The Dawn of Personalized Oncology
Wherever I go, someone invariably asks, "Have we really made any progress against cancer?" My answer is, We definitely have - we have made tremendous progress.
I go on to explain how much more we know today than we did just a decade or two ago. We know that the tumor has a very significant and critical microenvironment in which it grows; that the normal-appearing cells of this microenvironment are genetically reprogrammed to support the growing tumor in the critical steps of invasion and metastasis. We know much more about mutations, changes in gene copy number, translocations, the re-expression of genes involved in embryogenesis, and the epigenetic suppression of other genes - and how these changes lead to the growth and spread of cancer.
This new knowledge is being determined and catalogued at a stunning rate, led by our research efforts in functional biology and by our work in genomics and transcriptional regulation. In addition, whole-genome scans that define regions associated with cancer risk are being identified, fine mapped, and sequenced. The Cancer Genome Atlas (TCGA) project is actively sequencing actual patient tumors and finding new gene alterations associated with a specific cancer's development.
Our newly acquired understanding of cancer is leading to specific, targeted therapeutic solutions and the dawn of an age of highly personalized cancer medicine. The future is upon us, and we are now designing precise therapies to home in on specific targets that result from genomic and functional changes, not only in the tumor cell but also in the tumor microenvironment. We are learning that the complexity of altered cellular communications will require the development of multi-agent treatment solutions, in contrast with single drugs. As a result, the future will require innovative strategies and partnerships - between academia, the public sector, and industry - to change the process of determining efficacy and safety, thereby speeding the progress from laboratory to patients. This is not an insurmountable challenge, but clearly is one that will require NCI's involvement and leadership at every step of the new paradigms.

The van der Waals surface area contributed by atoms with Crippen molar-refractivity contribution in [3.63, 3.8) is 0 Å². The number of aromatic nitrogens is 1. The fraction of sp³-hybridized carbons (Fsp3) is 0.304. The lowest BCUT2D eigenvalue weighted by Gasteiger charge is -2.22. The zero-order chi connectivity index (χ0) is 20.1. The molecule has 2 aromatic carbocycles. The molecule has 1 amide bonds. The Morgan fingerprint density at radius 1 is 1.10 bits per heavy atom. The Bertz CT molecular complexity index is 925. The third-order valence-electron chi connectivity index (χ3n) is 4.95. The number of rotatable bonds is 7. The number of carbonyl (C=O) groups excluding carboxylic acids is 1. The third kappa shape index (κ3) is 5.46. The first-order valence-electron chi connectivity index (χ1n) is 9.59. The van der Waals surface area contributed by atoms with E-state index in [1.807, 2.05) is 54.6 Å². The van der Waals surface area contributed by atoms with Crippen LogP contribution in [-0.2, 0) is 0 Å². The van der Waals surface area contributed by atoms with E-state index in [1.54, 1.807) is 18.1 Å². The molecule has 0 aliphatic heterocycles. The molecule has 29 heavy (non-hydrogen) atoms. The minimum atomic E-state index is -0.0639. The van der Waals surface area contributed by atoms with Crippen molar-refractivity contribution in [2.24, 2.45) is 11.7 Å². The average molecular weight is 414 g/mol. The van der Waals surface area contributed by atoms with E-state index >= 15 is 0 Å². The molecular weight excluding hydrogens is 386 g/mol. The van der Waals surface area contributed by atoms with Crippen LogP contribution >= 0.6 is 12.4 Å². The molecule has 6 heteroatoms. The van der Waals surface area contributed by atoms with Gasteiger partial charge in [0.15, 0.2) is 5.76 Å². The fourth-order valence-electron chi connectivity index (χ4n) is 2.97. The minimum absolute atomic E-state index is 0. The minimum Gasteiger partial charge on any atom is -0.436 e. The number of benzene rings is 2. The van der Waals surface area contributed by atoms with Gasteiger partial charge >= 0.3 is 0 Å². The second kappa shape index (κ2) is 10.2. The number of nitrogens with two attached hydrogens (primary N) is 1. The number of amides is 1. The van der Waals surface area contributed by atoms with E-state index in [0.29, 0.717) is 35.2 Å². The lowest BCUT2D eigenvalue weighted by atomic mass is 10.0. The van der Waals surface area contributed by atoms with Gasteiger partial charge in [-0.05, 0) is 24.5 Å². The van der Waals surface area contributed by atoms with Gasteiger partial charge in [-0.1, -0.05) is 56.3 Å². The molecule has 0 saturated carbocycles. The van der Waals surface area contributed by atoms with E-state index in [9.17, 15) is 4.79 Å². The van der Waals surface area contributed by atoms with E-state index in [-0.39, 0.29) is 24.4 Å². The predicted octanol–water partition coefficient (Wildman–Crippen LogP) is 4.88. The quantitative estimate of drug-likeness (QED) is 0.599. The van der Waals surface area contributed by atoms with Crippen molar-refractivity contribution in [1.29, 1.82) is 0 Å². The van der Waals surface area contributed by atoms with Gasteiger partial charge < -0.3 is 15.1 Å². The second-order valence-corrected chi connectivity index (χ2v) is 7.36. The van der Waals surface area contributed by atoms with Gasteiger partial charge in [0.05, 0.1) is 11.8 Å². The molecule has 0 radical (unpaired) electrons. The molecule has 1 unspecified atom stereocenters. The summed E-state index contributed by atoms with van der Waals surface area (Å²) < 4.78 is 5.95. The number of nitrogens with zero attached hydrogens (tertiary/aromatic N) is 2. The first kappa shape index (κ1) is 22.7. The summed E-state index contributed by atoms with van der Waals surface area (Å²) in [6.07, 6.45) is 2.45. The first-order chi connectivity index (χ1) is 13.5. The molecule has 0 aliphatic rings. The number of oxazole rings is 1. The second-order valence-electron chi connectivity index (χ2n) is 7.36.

As you will read in this special issue of the NCI Cancer Bulletin, the National Cancer Institute and its partners are taking steps to enhance the process of drug development, from target identification to high-throughput screening; to chemical characterization and structural design optimization at the molecular target interaction; to testing in genetically engineered mice; to the design of mechanisms for monitoring in vivo activity. At the end of the process is translation into man.
The challenge now is to make sound prioritization decisions about which targets to pursue, and then to move them into a synchronized, efficient platform for development.
To support the critical first steps, a high-throughput screening resource to identify small molecules will complement NCI's Chemical Biology Consortium, a network of institutions that have formally agreed to collaborate in the early phases of the drug discovery process. This will be an integrated research consortium at the interface of chemical biology and molecular oncology - an iterative program in cancer drug discovery.
As potential drugs - small molecules, large molecules, and biologics - emerge, researchers will need to develop new ways to assess their efficacy and establish the proper dosages, given that targeted, selective agents may have an optimal dose much lower than the maximum dose a patient can tolerate. Likewise, we need to develop an improved clinical trials system, to better accommodate targeted therapies and accurately assess genomic changes in patients. The challenge in translation is optimally matching the tumor and therapeutic recipe. Proving the importance of these issues, they were front and center at a recent meeting sponsored by the National Cancer Policy Forum of the Institute of Medicine. Solving them is among NCI's top priorities.
So, have we really made any progress against cancer? Consider, if you will, that at several major cancer centers, researchers are currently developing the next phase of personalized care for lung cancer. After a diagnosis, in this new protocol, patients will have a tumor sample extensively analyzed for alterations in six or seven genes known to be critical in the disease. Patients will then be matched with targeted agents, based on the genetic defining of their tumor. As we move forward, this will be the pattern of treatment for all malignancies. Furthermore, the genetic characterization of patients, in a process termed pharmacogenomics, will greatly assist in determining correct dosages and avoiding unsuspected toxicity due to faulty metabolic pathways.
Indeed, we must take steps now to ensure that in the years ahead, targeted therapies are available for all types of cancer. NCI has the opportunity - the obligation, in fact - to connect and coordinate all components of America's cancer enterprise, to make sure this is an opportunity firmly grasped.
Dr. John E. Niederhuber